Coals: Franklin county. coal; Douglas county coal; and Atchison coal.
5. Osage City and Burlingame Shales: Over 100 feet thick, located above Topeka coals, and about 2,100 feet above base of Coal Measures.
Coals: Chautauqua and Elk county coal; Coffey and Lyon county coal; Osage City coal; Scranton coal; Burlingame coal; Carbondale coal; Dover and Silver Lake coal; Jefferson county coal; and probably the Brown county coal.

Physical and Chemical Properties of Kansas Coals

But little work has been done upon the Kansas coals in the way of exact physical tests and chemical examinations. Professor Blake, of the department of physics in the University, years ago made a few tests of a number of varieties to determine their steam-producing properties. The results were published in the Transactions of the Kansas Academy of Science, volume Xl, page 46, 1888, the summary of which is here reproduced in full:


"From these results, the Kansas coals thus far examined are to be arranged in the following order as regards their evaporative powers: (Note--About one-half the evaporating powers here given will be obtained in practice.)

Order Name of coal Table Pounds water
per pound
of burning,
1 Cherokee A 13.42 135 7206
2 Fort Scott C 13.20 60 7088
3 Linn county E 12.76 65 6852
4 Cherokee, upper vein B 12.54 50 6734
Leavenworth D 75
5 Franklin county G 12.32 125 6615
6 Osage county F 12.10 115 6498
7 Cloud county H 9.90 135 5316
For comparison: Best Indiana block (Clay county)   14.43    

In the State Mine Inspector's Report for 1893, page 179, a table is given comparing the relative values of coals from many different parts of America with a cord of standard oak wood. This might be called a comparison of the relative heating capacity of the different coals. This test was made by the United States Quartermaster-General, and gave the following results:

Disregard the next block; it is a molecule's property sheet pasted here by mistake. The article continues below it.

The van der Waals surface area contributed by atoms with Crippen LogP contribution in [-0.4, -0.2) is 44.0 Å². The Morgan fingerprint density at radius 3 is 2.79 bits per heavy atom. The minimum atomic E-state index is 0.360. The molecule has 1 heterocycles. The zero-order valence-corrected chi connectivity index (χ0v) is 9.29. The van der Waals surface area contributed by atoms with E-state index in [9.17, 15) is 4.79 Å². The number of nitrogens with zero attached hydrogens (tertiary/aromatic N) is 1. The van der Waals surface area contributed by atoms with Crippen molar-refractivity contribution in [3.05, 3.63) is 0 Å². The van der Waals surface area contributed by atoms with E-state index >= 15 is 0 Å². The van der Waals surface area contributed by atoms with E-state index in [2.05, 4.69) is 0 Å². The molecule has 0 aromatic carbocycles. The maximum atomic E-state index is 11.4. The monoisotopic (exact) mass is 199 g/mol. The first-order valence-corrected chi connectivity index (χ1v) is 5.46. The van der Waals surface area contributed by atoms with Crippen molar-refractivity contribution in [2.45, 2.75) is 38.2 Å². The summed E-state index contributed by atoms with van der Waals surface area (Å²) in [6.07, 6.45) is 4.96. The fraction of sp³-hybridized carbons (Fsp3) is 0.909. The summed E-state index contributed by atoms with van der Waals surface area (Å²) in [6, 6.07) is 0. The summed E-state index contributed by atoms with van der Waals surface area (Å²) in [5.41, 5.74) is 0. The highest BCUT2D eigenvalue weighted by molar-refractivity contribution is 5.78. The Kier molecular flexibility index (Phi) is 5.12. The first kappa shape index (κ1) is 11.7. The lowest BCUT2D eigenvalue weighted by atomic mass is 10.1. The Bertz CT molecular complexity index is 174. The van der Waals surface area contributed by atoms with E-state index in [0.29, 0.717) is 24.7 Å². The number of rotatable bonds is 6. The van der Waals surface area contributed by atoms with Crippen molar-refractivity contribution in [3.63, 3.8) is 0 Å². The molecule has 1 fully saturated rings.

Table Showing Number of Pounds of Coal Equal
to One Cord Standard Oak Wood
Weir, Kas., lump 1,988
Trinidad, Colo. 2,066
Pittsburg, Kas. 2,069
Litchfield, Kas. 2,069
Weir, Kas., mine run 2,165
Leavenworth, Kas. 2,307
Canon City, Colo. 2,323
White River, Wyo. 2,323
Rich Hill, Mo. 2,369
Pleasant Hill, Utah 2,407
New Kentucky, Ill. 2,477
Gallup, N. M. 2,489
Mount Olive, Ill. 2,641
Ladd, Ill., third vein 2,660
Fort Scott, Kas. 2,670
Linton, Ind. 2,698
Lexington, Mo. 2,734
Spring Valley, Ill. 2,751
Girard, Ill. 2,840
Branch, Ill. 2,852
Hocking Valley, Ohio 2,971
Lyford, Ind. 3,015
Streator, Ill. 3,076
Boulder Valley, Colo. 3,176
Burlingame, Kas. 3,301
Scranton, Kas. 3,418
Mitchell, Colo. 3,645
Osage City, Kas. 3,710